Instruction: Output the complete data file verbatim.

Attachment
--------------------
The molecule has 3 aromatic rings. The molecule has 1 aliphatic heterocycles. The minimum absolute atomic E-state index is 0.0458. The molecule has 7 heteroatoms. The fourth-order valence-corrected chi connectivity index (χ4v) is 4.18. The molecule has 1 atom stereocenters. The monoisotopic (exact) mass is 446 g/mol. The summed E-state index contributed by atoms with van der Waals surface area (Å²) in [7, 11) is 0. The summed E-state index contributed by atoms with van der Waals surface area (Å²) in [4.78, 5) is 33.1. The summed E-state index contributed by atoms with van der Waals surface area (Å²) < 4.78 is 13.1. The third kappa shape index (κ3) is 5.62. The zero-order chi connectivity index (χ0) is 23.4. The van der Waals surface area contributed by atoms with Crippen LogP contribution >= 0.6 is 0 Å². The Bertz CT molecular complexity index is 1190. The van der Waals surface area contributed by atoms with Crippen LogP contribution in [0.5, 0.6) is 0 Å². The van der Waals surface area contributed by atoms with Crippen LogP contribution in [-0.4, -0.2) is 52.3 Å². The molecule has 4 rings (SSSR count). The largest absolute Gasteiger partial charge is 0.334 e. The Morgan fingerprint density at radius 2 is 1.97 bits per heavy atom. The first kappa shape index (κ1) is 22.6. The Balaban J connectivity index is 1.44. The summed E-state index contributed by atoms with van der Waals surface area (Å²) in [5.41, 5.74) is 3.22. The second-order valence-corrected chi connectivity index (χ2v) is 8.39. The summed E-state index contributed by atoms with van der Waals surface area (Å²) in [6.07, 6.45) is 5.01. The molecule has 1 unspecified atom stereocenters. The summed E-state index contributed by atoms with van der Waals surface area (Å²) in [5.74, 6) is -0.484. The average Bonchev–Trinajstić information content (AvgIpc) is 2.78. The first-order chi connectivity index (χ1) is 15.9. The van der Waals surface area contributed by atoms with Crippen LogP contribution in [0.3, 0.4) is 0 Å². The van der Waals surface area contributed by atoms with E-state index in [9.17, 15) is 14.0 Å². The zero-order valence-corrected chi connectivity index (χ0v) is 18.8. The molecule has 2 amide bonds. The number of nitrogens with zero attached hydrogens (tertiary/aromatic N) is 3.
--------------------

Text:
The molecule has 3 aromatic rings. The molecule has 1 aliphatic heterocycles. The minimum absolute atomic E-state index is 0.0458. The molecule has 7 heteroatoms. The fourth-order valence-corrected chi connectivity index (χ4v) is 4.18. The molecule has 1 atom stereocenters. The monoisotopic (exact) mass is 446 g/mol. The summed E-state index contributed by atoms with van der Waals surface area (Å²) in [7, 11) is 0. The summed E-state index contributed by atoms with van der Waals surface area (Å²) in [4.78, 5) is 33.1. The summed E-state index contributed by atoms with van der Waals surface area (Å²) < 4.78 is 13.1. The third kappa shape index (κ3) is 5.62. The zero-order chi connectivity index (χ0) is 23.4. The van der Waals surface area contributed by atoms with Crippen LogP contribution >= 0.6 is 0 Å². The Bertz CT molecular complexity index is 1190. The van der Waals surface area contributed by atoms with Crippen LogP contribution in [0.5, 0.6) is 0 Å². The van der Waals surface area contributed by atoms with Crippen LogP contribution in [-0.4, -0.2) is 52.3 Å². The molecule has 4 rings (SSSR count). The largest absolute Gasteiger partial charge is 0.334 e. The Morgan fingerprint density at radius 2 is 1.97 bits per heavy atom. The first kappa shape index (κ1) is 22.6. The Balaban J connectivity index is 1.44. The summed E-state index contributed by atoms with van der Waals surface area (Å²) in [5.41, 5.74) is 3.22. The second-order valence-corrected chi connectivity index (χ2v) is 8.39. The summed E-state index contributed by atoms with van der Waals surface area (Å²) in [6.07, 6.45) is 5.01. The molecule has 1 unspecified atom stereocenters. The summed E-state index contributed by atoms with van der Waals surface area (Å²) in [5.74, 6) is -0.484. The average Bonchev–Trinajstić information content (AvgIpc) is 2.78. The first-order chi connectivity index (χ1) is 15.9. The van der Waals surface area contributed by atoms with Crippen LogP contribution in [0.3, 0.4) is 0 Å². The van der Waals surface area contributed by atoms with E-state index in [9.17, 15) is 14.0 Å². The zero-order valence-corrected chi connectivity index (χ0v) is 18.8. The molecule has 2 amide bonds. The number of nitrogens with zero attached hydrogens (tertiary/aromatic N) is 3.